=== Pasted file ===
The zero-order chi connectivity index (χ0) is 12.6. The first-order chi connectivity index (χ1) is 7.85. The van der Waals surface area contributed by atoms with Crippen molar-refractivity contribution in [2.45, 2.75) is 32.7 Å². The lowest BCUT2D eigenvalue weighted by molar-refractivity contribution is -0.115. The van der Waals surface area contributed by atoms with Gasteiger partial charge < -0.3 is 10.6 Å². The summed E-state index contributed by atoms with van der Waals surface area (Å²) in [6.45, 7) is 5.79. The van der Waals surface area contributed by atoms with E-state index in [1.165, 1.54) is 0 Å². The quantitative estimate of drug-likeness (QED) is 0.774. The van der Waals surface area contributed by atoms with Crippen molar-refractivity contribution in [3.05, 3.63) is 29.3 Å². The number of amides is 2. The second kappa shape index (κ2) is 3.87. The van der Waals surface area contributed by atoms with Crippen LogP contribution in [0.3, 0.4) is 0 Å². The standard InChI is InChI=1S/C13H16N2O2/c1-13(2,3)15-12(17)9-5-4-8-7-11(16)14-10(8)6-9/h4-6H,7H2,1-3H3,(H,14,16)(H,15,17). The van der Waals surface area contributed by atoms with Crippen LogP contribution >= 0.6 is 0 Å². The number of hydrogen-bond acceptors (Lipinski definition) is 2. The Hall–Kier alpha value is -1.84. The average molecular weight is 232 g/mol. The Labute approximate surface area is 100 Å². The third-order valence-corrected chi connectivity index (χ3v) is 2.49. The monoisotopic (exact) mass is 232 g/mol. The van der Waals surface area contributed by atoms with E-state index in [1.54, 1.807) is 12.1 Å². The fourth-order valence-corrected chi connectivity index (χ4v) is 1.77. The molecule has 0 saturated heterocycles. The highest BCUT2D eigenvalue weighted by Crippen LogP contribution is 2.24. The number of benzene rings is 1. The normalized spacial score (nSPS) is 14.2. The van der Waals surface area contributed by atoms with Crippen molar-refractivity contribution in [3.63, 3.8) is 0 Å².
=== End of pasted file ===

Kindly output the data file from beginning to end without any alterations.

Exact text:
The zero-order chi connectivity index (χ0) is 12.6. The first-order chi connectivity index (χ1) is 7.85. The van der Waals surface area contributed by atoms with Crippen molar-refractivity contribution in [2.45, 2.75) is 32.7 Å². The lowest BCUT2D eigenvalue weighted by molar-refractivity contribution is -0.115. The van der Waals surface area contributed by atoms with Gasteiger partial charge < -0.3 is 10.6 Å². The summed E-state index contributed by atoms with van der Waals surface area (Å²) in [6.45, 7) is 5.79. The van der Waals surface area contributed by atoms with E-state index in [1.165, 1.54) is 0 Å². The quantitative estimate of drug-likeness (QED) is 0.774. The van der Waals surface area contributed by atoms with Crippen molar-refractivity contribution in [3.05, 3.63) is 29.3 Å². The number of amides is 2. The second kappa shape index (κ2) is 3.87. The van der Waals surface area contributed by atoms with Crippen LogP contribution in [0.3, 0.4) is 0 Å². The standard InChI is InChI=1S/C13H16N2O2/c1-13(2,3)15-12(17)9-5-4-8-7-11(16)14-10(8)6-9/h4-6H,7H2,1-3H3,(H,14,16)(H,15,17). The van der Waals surface area contributed by atoms with Crippen LogP contribution >= 0.6 is 0 Å². The number of hydrogen-bond acceptors (Lipinski definition) is 2. The Hall–Kier alpha value is -1.84. The average molecular weight is 232 g/mol. The Labute approximate surface area is 100 Å². The third-order valence-corrected chi connectivity index (χ3v) is 2.49. The monoisotopic (exact) mass is 232 g/mol. The van der Waals surface area contributed by atoms with E-state index in [1.54, 1.807) is 12.1 Å². The fourth-order valence-corrected chi connectivity index (χ4v) is 1.77. The molecule has 0 saturated heterocycles. The highest BCUT2D eigenvalue weighted by Crippen LogP contribution is 2.24. The number of benzene rings is 1. The normalized spacial score (nSPS) is 14.2. The van der Waals surface area contributed by atoms with Crippen molar-refractivity contribution in [3.63, 3.8) is 0 Å².